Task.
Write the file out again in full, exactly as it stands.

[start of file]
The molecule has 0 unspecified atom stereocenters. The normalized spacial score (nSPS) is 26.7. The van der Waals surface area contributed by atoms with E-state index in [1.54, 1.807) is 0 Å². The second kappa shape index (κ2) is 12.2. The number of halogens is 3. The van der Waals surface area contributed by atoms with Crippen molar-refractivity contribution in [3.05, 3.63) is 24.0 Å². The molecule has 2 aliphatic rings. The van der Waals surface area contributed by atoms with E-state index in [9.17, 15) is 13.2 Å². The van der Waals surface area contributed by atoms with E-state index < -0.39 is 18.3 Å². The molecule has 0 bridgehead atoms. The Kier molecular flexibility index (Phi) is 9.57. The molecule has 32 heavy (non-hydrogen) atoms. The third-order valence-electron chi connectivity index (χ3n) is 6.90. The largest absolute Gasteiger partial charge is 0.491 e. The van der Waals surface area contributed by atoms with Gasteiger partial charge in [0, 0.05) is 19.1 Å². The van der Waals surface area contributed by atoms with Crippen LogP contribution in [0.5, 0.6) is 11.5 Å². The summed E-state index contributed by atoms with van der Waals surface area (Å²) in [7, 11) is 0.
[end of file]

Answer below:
The molecule has 0 unspecified atom stereocenters. The normalized spacial score (nSPS) is 26.7. The van der Waals surface area contributed by atoms with E-state index in [1.54, 1.807) is 0 Å². The second kappa shape index (κ2) is 12.2. The number of halogens is 3. The van der Waals surface area contributed by atoms with Crippen molar-refractivity contribution in [3.05, 3.63) is 24.0 Å². The molecule has 2 aliphatic rings. The van der Waals surface area contributed by atoms with E-state index in [9.17, 15) is 13.2 Å². The van der Waals surface area contributed by atoms with E-state index < -0.39 is 18.3 Å². The molecule has 0 bridgehead atoms. The Kier molecular flexibility index (Phi) is 9.57. The molecule has 32 heavy (non-hydrogen) atoms. The third-order valence-electron chi connectivity index (χ3n) is 6.90. The largest absolute Gasteiger partial charge is 0.491 e. The van der Waals surface area contributed by atoms with Gasteiger partial charge in [0, 0.05) is 19.1 Å². The van der Waals surface area contributed by atoms with Crippen LogP contribution in [0.5, 0.6) is 11.5 Å². The summed E-state index contributed by atoms with van der Waals surface area (Å²) in [7, 11) is 0.